Surviving and Thriving through COVID-19 and Beyond


Surviving and Thriving through COVID-19 and Beyond

The novel Coronavirus (COVID-19), that has recorded over one million cases across the world, has almost paralysed the global economy.  We are suddenly faced with multiple layers of crises, as the health emergency has cascaded into economic, social, moral, and security crises that have all crystallised.  As more people are being infected, the resulting lockdowns have triggered several job losses, increases in mental health issues, domestic violence, child molestation and even rape.  Security issues are not left out, as more people feel compelled to turn to crime to survive, especially those who live on daily earnings. 

It is extremely important that we understand the several layers of crises that have been activated, to avoid solving one problem while unwittingly exacerbating another.  For instance, the knee-jerk reaction for many businesses that have suddenly lost their customers is to lay off most of their staff. Apart from the fact that this will not necessarily save a business, which has to find novel ways to remain relevant in the post-COVID-19 world, employers have simply but inadvertently contributed to worsening the social and security crises, as a willing-to-work citizen may suddenly be compelled to commit crime in a bid to survive.  If someone who was just a pay-cheque away from the street, or a barely surviving junior worker suddenly becomes unemployed at a time like this, what other options are open to him or her? When they turn to crime, who do you think becomes their first target? You guessed right because it is you! It, therefore, becomes imperative for business leaders to think through the consequences of their decisions before taking action.

This article aims to help us unbundle the complexity of the current situation, and provide ideas to help as many businesses as possible out of the crisis.  It also aims to show that by considering the various dimensions of the crisis and tackling them holistically, we stand a chance of emerging much stronger than weaker.  We could then be said to have transformed the crisis into an opportunity to create a better society, and possibly a better world. 

Apart from the healthcare catastrophe, the most immediate challenge resulting from the COVID-19 pandemic is the economic paralysis, as many businesses have suddenly lost their customers, and wonder how long they can hold out.  To extend their lifespan, many have already started laying off their workforce. The lowest and most vulnerable of these, who were already struggling to make ends meet, are suddenly worse off and with no alternative income sources as lockdowns get necessarily extended.  In a country like Nigeria, where relief items are not getting to many of those who need it most, the social calamity is best imagined, and will shortly result in a security emergency, as more people will turn to crime to avoid starvation. To stop the ripple effect of the health and economic crises, business owners need to find alternative ways to earn by thinking up new problems they can solve in the current situation. Businesses must find ways to key into the new economy being created by the COVID-19 pandemic.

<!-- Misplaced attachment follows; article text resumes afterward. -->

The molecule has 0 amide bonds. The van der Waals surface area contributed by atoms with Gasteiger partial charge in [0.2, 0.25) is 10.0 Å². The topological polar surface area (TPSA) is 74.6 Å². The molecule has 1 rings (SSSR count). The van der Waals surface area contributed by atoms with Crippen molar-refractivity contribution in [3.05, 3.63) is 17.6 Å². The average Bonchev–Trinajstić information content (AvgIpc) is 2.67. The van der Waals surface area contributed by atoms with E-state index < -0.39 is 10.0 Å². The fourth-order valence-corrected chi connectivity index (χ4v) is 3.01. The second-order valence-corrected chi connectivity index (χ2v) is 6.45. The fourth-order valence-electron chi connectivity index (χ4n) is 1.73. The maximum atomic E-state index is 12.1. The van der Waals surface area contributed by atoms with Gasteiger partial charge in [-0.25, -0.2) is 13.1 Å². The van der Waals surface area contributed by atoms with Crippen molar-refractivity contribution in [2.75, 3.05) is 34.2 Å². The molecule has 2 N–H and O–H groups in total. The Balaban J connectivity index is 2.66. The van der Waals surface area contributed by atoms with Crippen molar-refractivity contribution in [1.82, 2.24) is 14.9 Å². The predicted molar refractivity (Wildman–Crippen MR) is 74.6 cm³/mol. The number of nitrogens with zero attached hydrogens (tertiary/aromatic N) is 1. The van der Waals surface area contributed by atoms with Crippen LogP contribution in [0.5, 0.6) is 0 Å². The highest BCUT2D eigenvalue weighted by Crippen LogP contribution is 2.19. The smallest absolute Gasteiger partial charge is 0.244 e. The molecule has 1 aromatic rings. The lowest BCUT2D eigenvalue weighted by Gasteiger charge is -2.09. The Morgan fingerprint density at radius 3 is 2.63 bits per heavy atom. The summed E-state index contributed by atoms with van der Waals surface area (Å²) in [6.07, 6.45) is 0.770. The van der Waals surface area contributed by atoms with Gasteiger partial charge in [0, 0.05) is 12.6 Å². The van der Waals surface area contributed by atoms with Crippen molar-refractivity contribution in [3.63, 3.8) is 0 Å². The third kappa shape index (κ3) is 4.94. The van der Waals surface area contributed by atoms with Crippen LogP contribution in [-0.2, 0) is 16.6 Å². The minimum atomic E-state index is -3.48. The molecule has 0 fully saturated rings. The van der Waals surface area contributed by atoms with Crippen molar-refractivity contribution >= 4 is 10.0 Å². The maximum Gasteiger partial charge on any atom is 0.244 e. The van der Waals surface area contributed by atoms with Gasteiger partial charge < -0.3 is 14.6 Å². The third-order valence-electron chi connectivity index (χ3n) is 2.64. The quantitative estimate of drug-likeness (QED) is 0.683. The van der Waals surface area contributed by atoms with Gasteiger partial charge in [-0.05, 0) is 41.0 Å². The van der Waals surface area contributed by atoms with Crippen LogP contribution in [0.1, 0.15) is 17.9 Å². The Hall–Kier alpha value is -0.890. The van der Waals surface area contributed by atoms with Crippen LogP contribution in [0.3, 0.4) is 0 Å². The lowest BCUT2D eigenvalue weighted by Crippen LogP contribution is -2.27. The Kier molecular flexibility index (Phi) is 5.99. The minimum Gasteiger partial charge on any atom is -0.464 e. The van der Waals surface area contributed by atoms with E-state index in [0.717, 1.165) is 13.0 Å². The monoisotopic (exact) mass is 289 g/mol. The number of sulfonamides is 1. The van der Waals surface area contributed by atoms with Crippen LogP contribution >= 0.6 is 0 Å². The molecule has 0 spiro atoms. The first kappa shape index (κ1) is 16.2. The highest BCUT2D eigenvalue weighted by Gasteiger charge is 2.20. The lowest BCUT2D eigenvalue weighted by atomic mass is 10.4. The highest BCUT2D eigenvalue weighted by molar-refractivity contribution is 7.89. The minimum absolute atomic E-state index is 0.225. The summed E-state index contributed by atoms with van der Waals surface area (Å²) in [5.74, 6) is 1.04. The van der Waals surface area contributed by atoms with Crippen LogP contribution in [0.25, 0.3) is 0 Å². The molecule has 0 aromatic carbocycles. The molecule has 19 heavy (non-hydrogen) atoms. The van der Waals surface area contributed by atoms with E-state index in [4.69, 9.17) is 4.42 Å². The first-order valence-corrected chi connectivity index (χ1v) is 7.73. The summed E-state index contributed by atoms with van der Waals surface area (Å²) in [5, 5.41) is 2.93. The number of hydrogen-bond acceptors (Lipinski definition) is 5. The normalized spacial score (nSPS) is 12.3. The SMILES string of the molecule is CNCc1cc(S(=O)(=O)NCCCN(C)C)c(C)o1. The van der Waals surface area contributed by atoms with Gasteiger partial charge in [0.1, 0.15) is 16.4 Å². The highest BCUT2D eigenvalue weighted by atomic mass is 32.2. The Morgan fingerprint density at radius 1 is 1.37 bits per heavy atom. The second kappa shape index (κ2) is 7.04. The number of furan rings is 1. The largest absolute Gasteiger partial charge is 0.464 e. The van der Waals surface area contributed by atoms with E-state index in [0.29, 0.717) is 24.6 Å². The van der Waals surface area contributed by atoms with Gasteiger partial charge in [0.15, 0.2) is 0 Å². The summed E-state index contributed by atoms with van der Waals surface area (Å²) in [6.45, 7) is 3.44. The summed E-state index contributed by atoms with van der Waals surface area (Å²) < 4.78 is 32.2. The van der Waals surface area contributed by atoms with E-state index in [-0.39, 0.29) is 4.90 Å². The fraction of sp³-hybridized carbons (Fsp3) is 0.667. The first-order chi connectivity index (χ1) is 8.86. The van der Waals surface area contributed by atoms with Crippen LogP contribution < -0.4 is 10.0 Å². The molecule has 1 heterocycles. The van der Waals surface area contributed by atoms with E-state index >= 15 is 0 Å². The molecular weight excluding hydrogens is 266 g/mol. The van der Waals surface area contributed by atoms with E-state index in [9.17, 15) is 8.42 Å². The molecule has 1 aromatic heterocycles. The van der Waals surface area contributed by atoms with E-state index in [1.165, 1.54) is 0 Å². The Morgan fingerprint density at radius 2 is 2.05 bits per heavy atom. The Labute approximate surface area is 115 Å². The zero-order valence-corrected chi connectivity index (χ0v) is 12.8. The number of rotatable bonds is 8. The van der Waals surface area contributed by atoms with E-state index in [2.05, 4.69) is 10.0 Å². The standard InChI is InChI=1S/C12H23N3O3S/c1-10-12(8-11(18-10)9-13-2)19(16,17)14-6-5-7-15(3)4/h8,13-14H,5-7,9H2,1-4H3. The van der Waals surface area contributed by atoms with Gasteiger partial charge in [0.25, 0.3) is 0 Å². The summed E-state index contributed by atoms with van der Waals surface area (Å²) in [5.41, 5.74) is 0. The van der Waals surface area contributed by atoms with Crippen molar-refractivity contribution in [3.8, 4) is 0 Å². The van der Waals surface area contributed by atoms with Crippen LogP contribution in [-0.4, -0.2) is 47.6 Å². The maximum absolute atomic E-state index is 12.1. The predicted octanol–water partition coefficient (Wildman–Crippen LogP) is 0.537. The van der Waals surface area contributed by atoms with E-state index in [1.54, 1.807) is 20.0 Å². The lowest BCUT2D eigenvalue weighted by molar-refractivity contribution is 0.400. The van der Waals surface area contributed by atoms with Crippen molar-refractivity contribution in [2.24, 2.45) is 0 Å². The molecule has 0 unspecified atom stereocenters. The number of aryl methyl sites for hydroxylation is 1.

Some businesses will lose relevance and need to make smart transitions to what is now necessary, others such as pharmaceuticals and hospital equipment manufacturers are thriving, while new essential businesses will be created.  Business leaders need to quickly realise which category they fall into and then take necessary actions. For those businesses that are not likely to have customers now, the question to ask is what new problem can they solve, given their expertise.  In seeking to answer this question, it is helpful to involve staff as they have their skin in the game. You may be surprised at the game-changing ideas presented, and may find that you were about to let go of the very staff you need to execute these new business ideas.

Examples of businesses that have morphed include tailors in Aba, who have jettisoned whatever they were making previously to start producing face masks, Personal Protective Equipment (PPEs) and uniforms for staff on essential services. In Lagos, intercity transportation companies like GIGM are now focusing on providing logistics services to state governments, helping them move people and equipment needed to cope with the crisis.  Grocery and food vendors, on the other hand, have enjoyed a sustained spike in demand, as people rush to stock up their homes as much as possible or governments buy up their stock for relief packages for the more vulnerable population. Telecommunications providers and digital media companies are also enjoying a spike in demand as the lockdown leaves them as the major means of communication. Tech start-ups like FarmCrowdy and Kobo 360, have also found a way to help the government get food to the needy by developing relevant Apps and providing logistics services. 

Several governments are coming up with economic stimulus policies to reduce the economic burden on citizens, by supporting Micro, Small and Medium Enterprises (MSMEs).  This is crucial as MSMEs employ over 70% of the working population, and are extremely vulnerable to the current economic shock. Many cannot afford to pay their workers without earning and so, some governments have decided to waive taxes, provide grants and low-interest loans, mandated moratoriums on loan repayments etc.  These measures are merely a stopgap. For businesses to survive, they must find ways to key into the new economy resulting from the global lockdowns and the need to keep essential services going. They need to morph in ways that make them relevant now.

Every problem is a potential business opportunity. For instance, the need to get relief materials to the large vulnerable population like roadside artisans, who typically live hand to mouth, creates a new economy with a value-chain of farmers (food suppliers), logistics providers, trucks and drivers (distributors), cooks, packaging material and people to distribute goods to areas of need.  MSMEs can key into any aspect of this value-chain and earn income. Similarly, as people cannot move around, but continue to need essentials, the logistics sector will be experiencing high demand and will need to engage more drivers and vehicles. Which SME can fill this gap? As the global lockdown persists, the increasing usage of telecommunication and IT services suggest that these sectors may need to engage more people to ensure efficient service delivery, and usually need certain supplies to remain effective, thus opening up another business opportunity.